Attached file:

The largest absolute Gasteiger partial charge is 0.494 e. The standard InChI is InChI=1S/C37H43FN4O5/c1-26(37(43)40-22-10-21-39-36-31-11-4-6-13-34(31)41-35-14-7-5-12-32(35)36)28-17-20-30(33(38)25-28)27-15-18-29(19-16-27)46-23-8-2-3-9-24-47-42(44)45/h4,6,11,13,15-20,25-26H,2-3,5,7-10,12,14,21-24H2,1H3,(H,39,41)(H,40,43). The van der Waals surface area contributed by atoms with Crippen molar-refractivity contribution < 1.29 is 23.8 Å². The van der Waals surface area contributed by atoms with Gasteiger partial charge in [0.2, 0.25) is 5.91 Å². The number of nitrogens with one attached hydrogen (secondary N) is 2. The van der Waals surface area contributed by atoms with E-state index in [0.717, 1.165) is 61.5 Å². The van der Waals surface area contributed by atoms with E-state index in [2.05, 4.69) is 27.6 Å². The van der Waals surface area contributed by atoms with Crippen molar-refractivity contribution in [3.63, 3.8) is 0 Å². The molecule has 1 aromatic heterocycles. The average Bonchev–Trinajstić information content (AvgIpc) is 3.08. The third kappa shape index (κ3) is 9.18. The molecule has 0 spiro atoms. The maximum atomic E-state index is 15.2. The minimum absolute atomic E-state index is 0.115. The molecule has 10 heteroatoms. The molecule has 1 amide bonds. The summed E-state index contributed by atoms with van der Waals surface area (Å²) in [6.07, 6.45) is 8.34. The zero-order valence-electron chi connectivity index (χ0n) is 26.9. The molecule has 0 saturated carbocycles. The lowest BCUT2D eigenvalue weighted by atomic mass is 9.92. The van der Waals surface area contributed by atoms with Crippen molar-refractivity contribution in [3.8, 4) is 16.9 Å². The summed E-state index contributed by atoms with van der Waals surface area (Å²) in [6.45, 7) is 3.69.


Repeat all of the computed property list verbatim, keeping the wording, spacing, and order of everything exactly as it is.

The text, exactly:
The largest absolute Gasteiger partial charge is 0.494 e. The standard InChI is InChI=1S/C37H43FN4O5/c1-26(37(43)40-22-10-21-39-36-31-11-4-6-13-34(31)41-35-14-7-5-12-32(35)36)28-17-20-30(33(38)25-28)27-15-18-29(19-16-27)46-23-8-2-3-9-24-47-42(44)45/h4,6,11,13,15-20,25-26H,2-3,5,7-10,12,14,21-24H2,1H3,(H,39,41)(H,40,43). The van der Waals surface area contributed by atoms with Crippen molar-refractivity contribution < 1.29 is 23.8 Å². The van der Waals surface area contributed by atoms with Gasteiger partial charge in [0.2, 0.25) is 5.91 Å². The number of nitrogens with one attached hydrogen (secondary N) is 2. The van der Waals surface area contributed by atoms with E-state index in [0.717, 1.165) is 61.5 Å². The van der Waals surface area contributed by atoms with E-state index in [2.05, 4.69) is 27.6 Å². The van der Waals surface area contributed by atoms with Crippen molar-refractivity contribution in [3.63, 3.8) is 0 Å². The molecule has 1 aromatic heterocycles. The average Bonchev–Trinajstić information content (AvgIpc) is 3.08. The third kappa shape index (κ3) is 9.18. The molecule has 0 spiro atoms. The maximum atomic E-state index is 15.2. The minimum absolute atomic E-state index is 0.115. The molecule has 10 heteroatoms. The molecule has 1 amide bonds. The summed E-state index contributed by atoms with van der Waals surface area (Å²) in [6.07, 6.45) is 8.34. The zero-order valence-electron chi connectivity index (χ0n) is 26.9. The molecule has 0 saturated carbocycles. The lowest BCUT2D eigenvalue weighted by atomic mass is 9.92. The van der Waals surface area contributed by atoms with Crippen molar-refractivity contribution in [3.8, 4) is 16.9 Å². The summed E-state index contributed by atoms with van der Waals surface area (Å²) in [6.45, 7) is 3.69.